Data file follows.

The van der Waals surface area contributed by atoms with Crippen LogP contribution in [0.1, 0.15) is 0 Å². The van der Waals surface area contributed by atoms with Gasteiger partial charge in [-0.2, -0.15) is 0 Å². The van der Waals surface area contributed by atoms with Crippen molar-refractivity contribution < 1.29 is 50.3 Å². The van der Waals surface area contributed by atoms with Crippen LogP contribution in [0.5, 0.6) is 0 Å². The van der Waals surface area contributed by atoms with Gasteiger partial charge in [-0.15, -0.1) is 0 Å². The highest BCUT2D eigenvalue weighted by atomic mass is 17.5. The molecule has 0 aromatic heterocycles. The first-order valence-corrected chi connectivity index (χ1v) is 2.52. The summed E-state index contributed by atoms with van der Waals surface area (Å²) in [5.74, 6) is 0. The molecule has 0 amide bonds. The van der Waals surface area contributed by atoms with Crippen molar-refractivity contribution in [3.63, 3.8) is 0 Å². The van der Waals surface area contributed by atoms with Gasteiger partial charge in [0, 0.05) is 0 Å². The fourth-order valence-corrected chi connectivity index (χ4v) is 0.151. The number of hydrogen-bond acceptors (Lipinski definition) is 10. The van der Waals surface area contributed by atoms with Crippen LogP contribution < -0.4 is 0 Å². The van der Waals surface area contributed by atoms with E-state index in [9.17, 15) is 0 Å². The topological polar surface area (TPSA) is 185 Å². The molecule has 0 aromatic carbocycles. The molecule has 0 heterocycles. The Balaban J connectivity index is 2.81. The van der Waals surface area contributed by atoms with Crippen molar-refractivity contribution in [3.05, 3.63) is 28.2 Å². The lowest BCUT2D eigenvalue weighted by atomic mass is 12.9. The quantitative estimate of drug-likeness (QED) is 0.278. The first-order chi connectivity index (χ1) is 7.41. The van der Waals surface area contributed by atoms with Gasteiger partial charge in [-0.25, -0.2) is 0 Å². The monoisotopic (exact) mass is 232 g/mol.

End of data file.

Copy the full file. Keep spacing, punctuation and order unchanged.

The van der Waals surface area contributed by atoms with Crippen LogP contribution in [0.1, 0.15) is 0 Å². The van der Waals surface area contributed by atoms with Gasteiger partial charge in [-0.2, -0.15) is 0 Å². The van der Waals surface area contributed by atoms with Crippen molar-refractivity contribution < 1.29 is 50.3 Å². The van der Waals surface area contributed by atoms with Crippen LogP contribution in [0.5, 0.6) is 0 Å². The van der Waals surface area contributed by atoms with Gasteiger partial charge in [-0.15, -0.1) is 0 Å². The highest BCUT2D eigenvalue weighted by atomic mass is 17.5. The molecule has 0 aromatic heterocycles. The first-order valence-corrected chi connectivity index (χ1v) is 2.52. The summed E-state index contributed by atoms with van der Waals surface area (Å²) in [5.74, 6) is 0. The molecule has 0 amide bonds. The van der Waals surface area contributed by atoms with Crippen molar-refractivity contribution in [3.63, 3.8) is 0 Å². The van der Waals surface area contributed by atoms with Gasteiger partial charge in [0, 0.05) is 0 Å². The fourth-order valence-corrected chi connectivity index (χ4v) is 0.151. The number of hydrogen-bond acceptors (Lipinski definition) is 10. The van der Waals surface area contributed by atoms with Crippen LogP contribution < -0.4 is 0 Å². The van der Waals surface area contributed by atoms with E-state index in [9.17, 15) is 0 Å². The topological polar surface area (TPSA) is 185 Å². The molecule has 0 aromatic carbocycles. The molecule has 0 heterocycles. The Balaban J connectivity index is 2.81. The van der Waals surface area contributed by atoms with Crippen molar-refractivity contribution in [3.05, 3.63) is 28.2 Å². The lowest BCUT2D eigenvalue weighted by atomic mass is 12.9. The quantitative estimate of drug-likeness (QED) is 0.278. The first-order chi connectivity index (χ1) is 7.41. The van der Waals surface area contributed by atoms with Gasteiger partial charge in [-0.25, -0.2) is 0 Å². The monoisotopic (exact) mass is 232 g/mol.